Thus whilst the time period in which the fear of impending death was not clearly identifiable, it was concluded more likely to be in the range of consciousness for everyone.

The aviation content of this discussion is related to situation awareness as outlined by Endsley in 'Design for Situation Awareness' - Theoretical Underpinnings.
https://www.researchgate.net/profile...ication_detail


And for those who may have to judge, or choose to do so with hindsight - previous posts; see 'Human and organizational biases affecting the management of safety' - 2. Beliefs about the nature of human behavior.
https://www.researchgate.net/profile...ication_detail
,

Last edited by alf5071h; 24th Mar 2023 at 07:01.
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Old 24th Mar 2023, 07:39
  #994 (permalink)  
 
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Originally Posted by alf5071h
The 'pain' of impending death appears to be unique to US law.,
No, it isn't.
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Old 24th Mar 2023, 13:44
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As to situational awareness, from that link to Endsley:

"In actual practice, however, long term memory structures can be used to circumvent the limitations of working memory. "

"Where scripts, set sequences of actions, have been developed for given situation conditions, much of the load on working memory for generating alternate behaviors and selecting among them is also diminished."

"Of prime importance is that this process can be almost instantaneous due to the superior abilities of human pattern matching mechanisms."

Where does the responsibility to commit sequences of actions and the underlying patterns to long term memory lie?
What if those materials were labeled as "Memory Items"? Should the users be expected to memorize them in proximity to a disaster that occurred recently?
What if the airline, recognizing they had taken no relevant training action or confirmation action, had parked the plane until Boeing produced the updated software or the pilots demonstrated what Endsley said was the appropriate action for them to have taken?

In hindsight it was a terrible idea to allow the AoA system to produce valid, but incorrect AoA data. In hindsight it was terrible the FAA approved that.
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Old 24th Mar 2023, 21:51
  #996 (permalink)  
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Originally Posted by MechEngr
As to situational awareness, from that link to Endsley:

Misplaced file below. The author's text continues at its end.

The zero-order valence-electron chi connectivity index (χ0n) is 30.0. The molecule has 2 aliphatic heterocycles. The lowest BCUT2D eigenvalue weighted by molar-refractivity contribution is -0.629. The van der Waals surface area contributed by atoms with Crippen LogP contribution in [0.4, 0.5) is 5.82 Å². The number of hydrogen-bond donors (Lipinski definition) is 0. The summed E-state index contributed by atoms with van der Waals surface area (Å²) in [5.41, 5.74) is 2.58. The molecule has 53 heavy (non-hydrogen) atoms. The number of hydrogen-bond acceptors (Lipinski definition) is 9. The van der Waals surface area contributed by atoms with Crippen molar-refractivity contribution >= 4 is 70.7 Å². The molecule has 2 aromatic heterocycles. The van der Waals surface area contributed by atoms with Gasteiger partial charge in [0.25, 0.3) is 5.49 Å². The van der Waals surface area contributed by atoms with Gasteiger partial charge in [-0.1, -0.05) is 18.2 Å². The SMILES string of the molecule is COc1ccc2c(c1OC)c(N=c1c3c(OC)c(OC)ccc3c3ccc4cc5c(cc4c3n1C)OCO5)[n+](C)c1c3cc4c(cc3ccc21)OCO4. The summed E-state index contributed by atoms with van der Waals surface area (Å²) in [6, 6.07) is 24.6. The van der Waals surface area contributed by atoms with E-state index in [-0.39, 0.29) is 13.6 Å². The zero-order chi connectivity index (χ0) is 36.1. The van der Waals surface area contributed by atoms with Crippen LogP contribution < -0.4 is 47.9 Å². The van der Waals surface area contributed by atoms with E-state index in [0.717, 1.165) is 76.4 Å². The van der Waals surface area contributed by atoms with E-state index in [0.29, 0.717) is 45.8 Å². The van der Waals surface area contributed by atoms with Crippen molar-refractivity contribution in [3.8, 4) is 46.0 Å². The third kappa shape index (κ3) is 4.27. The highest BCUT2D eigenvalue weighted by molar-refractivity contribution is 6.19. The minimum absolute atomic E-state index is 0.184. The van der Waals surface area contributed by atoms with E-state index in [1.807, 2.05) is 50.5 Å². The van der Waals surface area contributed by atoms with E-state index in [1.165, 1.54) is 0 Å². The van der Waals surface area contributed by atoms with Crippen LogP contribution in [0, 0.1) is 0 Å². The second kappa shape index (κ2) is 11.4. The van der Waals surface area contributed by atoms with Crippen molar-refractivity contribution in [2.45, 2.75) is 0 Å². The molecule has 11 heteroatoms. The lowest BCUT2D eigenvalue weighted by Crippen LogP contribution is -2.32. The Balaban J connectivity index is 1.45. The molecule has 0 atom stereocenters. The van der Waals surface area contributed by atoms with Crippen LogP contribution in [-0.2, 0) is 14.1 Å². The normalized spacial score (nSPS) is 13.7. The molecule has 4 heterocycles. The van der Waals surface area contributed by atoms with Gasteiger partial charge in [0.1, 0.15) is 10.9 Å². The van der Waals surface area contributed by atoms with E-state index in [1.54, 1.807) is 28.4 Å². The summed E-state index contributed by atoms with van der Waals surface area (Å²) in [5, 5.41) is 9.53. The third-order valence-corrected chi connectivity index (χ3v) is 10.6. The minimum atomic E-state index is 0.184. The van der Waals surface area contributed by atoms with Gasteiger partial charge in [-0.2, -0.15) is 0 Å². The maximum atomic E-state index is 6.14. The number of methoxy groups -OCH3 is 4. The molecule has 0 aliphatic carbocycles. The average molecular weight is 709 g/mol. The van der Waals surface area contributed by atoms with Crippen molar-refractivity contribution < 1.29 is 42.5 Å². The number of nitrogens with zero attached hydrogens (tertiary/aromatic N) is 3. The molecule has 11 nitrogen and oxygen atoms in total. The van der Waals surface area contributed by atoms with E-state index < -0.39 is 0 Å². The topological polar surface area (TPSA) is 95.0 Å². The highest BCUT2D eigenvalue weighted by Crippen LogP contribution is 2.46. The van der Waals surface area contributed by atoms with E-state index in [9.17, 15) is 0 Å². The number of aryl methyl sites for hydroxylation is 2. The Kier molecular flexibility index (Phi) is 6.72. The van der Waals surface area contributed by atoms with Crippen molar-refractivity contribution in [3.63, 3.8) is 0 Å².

"In actual practice, however, long term memory structures can be used to circumvent the limitations of working memory. "

"Where scripts, set sequences of actions, have been developed for given situation conditions, much of the load on working memory for generating alternate behaviors and selecting among them is also diminished."

"Of prime importance is that this process can be almost instantaneous due to the superior abilities of human pattern matching mechanisms."

Where does the responsibility to commit sequences of actions and the underlying patterns to long term memory lie?
What if those materials were labeled as "Memory Items"? Should the users be expected to memorize them in proximity to a disaster that occurred recently?
What if the airline, recognizing they had taken no relevant training action or confirmation action, had parked the plane until Boeing produced the updated software or the pilots demonstrated what Endsley said was the appropriate action for them to have taken?

In hindsight it was a terrible idea to allow the AoA system to produce valid, but incorrect AoA data. In hindsight it was terrible the FAA approved that.
Am a fan of Mica's work, and the rest of the gang that have been dealing with ADM, NDM and SA for many years, enough to have had direct dialogue. If operational safety is to improve, it will likely come from better SA awareness & training in SA loss recognition and recovery, and analysis in events.

The decision making heuristics that give timely responses are great, when we are responding in a correct manner to the condition that exists, when we have failed to detect the problem, or incorrectly assumed consequence to that problem, then the training needs to have a pretty fast OODA like cycle embedded in it, that if doing what we think is the solution is not working, check again what the problem is, and then apply a response. In time critical situations, there is limited time to get a determination that what we are doing ain't working, so what we though was the case may not be so, or the intervention we apply was not as good as we expected it to be. If the review (we apply "confirmations", and for a rather high number of cases, "the verbal confirmation done ain't worth the paper it's not printed on....") is flawed, the response is likely to be flawed. The response can independently be incorrect, or not the sole option the pilot has. 90% of the time in the simulator covers "stuff" that is pure box ticking, covering day to day operations. The sim time applied to improving the decision making and SA awareness of the pilot is still underrepresented. Such training can be done effectively by PTT, or FBT, and is not a box tick, it is experiential expansion of the skills of the crew member.